• The Cream Ale was tested by 8 or more people, including a Basic Brewing Radio panel.  Some tasters noticed a difference in the beers treated with high levels of Clarity Ferm, but the differences were mostly in mouthfeel.  All the samples reportedly tasted good.
  • The Stout was tested by two different groups.  The first were four people who used BJCP guidelines to rate the beer.  Three of the four rated the treated beer in first place and another treated beer ranked second place.
  • A second tasting was done with nine people who had no sensory evaluation training.  They were asked to identify the "different" beer (i.e., the treated one) without being told what was different.  Only 2 out of the 9 correctly identified the treated beer.  
In other words, apart from a possible difference in mouthfeel, it appears to be almost impossible to distinguish a Clarity Ferm treated beer from an untreated one.

Friday, August 7, 2015

The Grainfather - Initial Impressions

Today I received The Grainfather, a brewing system I backed on Kickstarter some time ago.  Tonight, I'm going to share my initial impressions based on unboxing and assembling the the unit.  When I've had time to clean it and actually use it, I'll share more.

The Grainfather arrives in a large box.  The box filled most of the passenger seat in my 2002 Mustang.  I had to slide the seat back as far as it would go and tilt the back of the seat down as far as it would go to hold it there.

Our cat Londo checking out the box.  The cheek rub indicates approval.
The box took a little minor damage in shipping, but was otherwise intact.  Inside, I found another box.

The inner white box containing The Grainfather
Inside that, the good stuff was finally revealed...

My Early Adopter T-Shirt, the instruction manual, and the glass lid
The instruction manual
Glass lid
Underneath the spacer was the Grainfather unit itself, wrapped in lots of plastic.

The Grainfather in the box

Out of the box with grain basket, wort chiller, and other items inside
The nearly empty Grainfather.  Londo checking it out.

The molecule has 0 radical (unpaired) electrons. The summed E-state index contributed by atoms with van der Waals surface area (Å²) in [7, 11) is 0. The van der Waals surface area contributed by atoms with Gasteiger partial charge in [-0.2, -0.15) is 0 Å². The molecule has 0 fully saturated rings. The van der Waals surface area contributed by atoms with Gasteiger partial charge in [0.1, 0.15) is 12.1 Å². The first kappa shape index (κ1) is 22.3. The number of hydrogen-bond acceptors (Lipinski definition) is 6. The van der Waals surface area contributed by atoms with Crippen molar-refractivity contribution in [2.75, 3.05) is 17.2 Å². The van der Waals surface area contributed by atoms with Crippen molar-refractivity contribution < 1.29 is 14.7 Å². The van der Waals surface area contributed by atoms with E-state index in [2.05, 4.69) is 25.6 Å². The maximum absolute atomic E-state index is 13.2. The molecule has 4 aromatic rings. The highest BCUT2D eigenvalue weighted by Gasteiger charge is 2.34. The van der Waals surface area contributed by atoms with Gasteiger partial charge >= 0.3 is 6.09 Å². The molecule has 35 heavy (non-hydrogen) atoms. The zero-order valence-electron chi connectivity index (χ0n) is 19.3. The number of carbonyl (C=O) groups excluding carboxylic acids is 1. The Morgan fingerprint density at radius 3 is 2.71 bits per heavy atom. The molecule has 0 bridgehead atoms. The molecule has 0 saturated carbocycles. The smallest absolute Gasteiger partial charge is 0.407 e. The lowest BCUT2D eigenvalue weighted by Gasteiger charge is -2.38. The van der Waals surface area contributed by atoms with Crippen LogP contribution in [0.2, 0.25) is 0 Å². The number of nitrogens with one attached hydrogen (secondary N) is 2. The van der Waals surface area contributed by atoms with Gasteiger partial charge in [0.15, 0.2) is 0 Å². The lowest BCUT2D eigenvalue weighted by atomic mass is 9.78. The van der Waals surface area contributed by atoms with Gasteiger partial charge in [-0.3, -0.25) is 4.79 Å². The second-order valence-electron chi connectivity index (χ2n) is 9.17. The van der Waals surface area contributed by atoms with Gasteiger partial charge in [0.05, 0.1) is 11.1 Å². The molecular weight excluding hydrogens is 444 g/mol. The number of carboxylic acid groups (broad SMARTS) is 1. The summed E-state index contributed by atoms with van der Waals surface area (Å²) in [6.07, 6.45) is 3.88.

It was right here that I hit my first point of confusion with the Grainfather assembly process.  In the image above, you see a yellow plastic insert at the bottom of the kettle.  This is wedged into the kettle so firmly that at first I wondered if it was supposed to remain there.  Was this intended to keep the basket from dropping down onto the thermowell or the filter?  Was it there to protect those things during shipping, and needed to come out?  I couldn't tell.  I had to consult pictures on the manual and online to answer that question.  The answer?  Take it out.

I installed the thermowell for the temperature control.

Next, I installed the control box and the temperature probe.  (Note that this is out of sequence with the instruction manual.)

The Control box and temperature probe installed
The control box is clipped onto the side of the kettle, with the metal band underneath to support it more.  This metal band also hides the plugs for the pump and heating elements which are connected to the control box using standard plugs.  As you look over the unit, it's clear that the manufacturers have thought about repair and replacement of the various components.  Much of what's here looks to be modular and designed to be removed and replaced if necessary.  That's good.

Next, I installed the discharge pipe (but didn't take pictures of that for some reason).

Then I assembled the pump filter.  This is another tricky bit that the instructions don't explain as well as they could.

Insert the silicone tube into the filter up to the grooved part so that it's held securely
Make sure the hole in the bottom of the silicone tube is facing downward, as is barely visible here.

Add the silicone end cap onto the filter to seal that end of it.
Install the filter in the bottom of the kettle next to the thermowell
The kettle is pretty much configured now.  The next step is to assemble the grain basket that goes inside it.  This is where you'll put grain during brewing.